Many people have noticed a recent uptick in unknown callers as telemarketers get wise to new technologies to spoof numbers and spam phones with unwanted calls. But no one has dealt with it quite so thoroughly as South Carolina real estate agent Kim France, who, for five straight days in June, was the unlucky recipient of hundreds upon hundreds of robocalls.
She realized something was up when she woke up to 225 missed calls one morning, but she would have figured it out even without that: Her phone rang every few minutes for five days straight, making it impossible to place calls, compose texts, or even take photos. Even worse, since she’s in a line of business that involves answering calls from unknown numbers all the time, France’s business was effectively taken offline for as long as her phone was.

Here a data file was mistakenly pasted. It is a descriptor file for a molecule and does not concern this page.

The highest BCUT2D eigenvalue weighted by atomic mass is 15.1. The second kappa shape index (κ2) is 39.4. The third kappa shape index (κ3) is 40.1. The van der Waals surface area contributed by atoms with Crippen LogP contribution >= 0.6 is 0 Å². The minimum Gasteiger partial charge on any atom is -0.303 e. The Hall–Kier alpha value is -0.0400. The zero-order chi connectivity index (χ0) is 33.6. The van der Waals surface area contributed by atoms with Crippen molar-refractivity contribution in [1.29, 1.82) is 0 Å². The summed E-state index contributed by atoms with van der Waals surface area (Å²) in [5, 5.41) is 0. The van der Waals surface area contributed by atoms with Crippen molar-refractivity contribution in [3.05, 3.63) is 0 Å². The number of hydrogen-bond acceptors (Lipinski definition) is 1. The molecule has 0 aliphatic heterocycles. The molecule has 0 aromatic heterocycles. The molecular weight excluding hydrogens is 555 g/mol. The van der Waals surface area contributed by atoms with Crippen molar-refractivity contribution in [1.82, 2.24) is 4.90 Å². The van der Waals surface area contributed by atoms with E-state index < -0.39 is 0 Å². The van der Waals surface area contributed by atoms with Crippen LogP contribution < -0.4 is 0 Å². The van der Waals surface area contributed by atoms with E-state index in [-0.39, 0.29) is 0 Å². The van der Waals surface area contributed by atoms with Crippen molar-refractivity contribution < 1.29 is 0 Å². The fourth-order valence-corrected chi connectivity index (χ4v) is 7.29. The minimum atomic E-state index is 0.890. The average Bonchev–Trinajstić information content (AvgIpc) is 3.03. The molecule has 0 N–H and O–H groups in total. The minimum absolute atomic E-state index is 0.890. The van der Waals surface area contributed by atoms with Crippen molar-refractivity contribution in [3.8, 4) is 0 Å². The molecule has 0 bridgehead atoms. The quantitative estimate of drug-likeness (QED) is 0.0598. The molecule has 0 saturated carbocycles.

Perhaps most disconcertingly, there’s little France could have done to make it stop: She tried Do Not Disturb mode, but if the same number rings twice in a row, the second call will still make it through. She tried installing tools that block known robocall numbers, but spoofing makes it possible for the perpetrators to hide the call’s true origin. She even tried getting the police, lawyers, and her cell provider (Verizon) involved, to no avail.
Even the co-creator of RoboKiller, a technology that ironically uses bots to combat bots, said his product would likely have been useless against such an attack. His best advice? Simply grin and bear it, asking family and friends to contact you another way for a few days. And remember, if you do accidentally answer one, don’t say “yes.”
Read the full report on Ars Technica.
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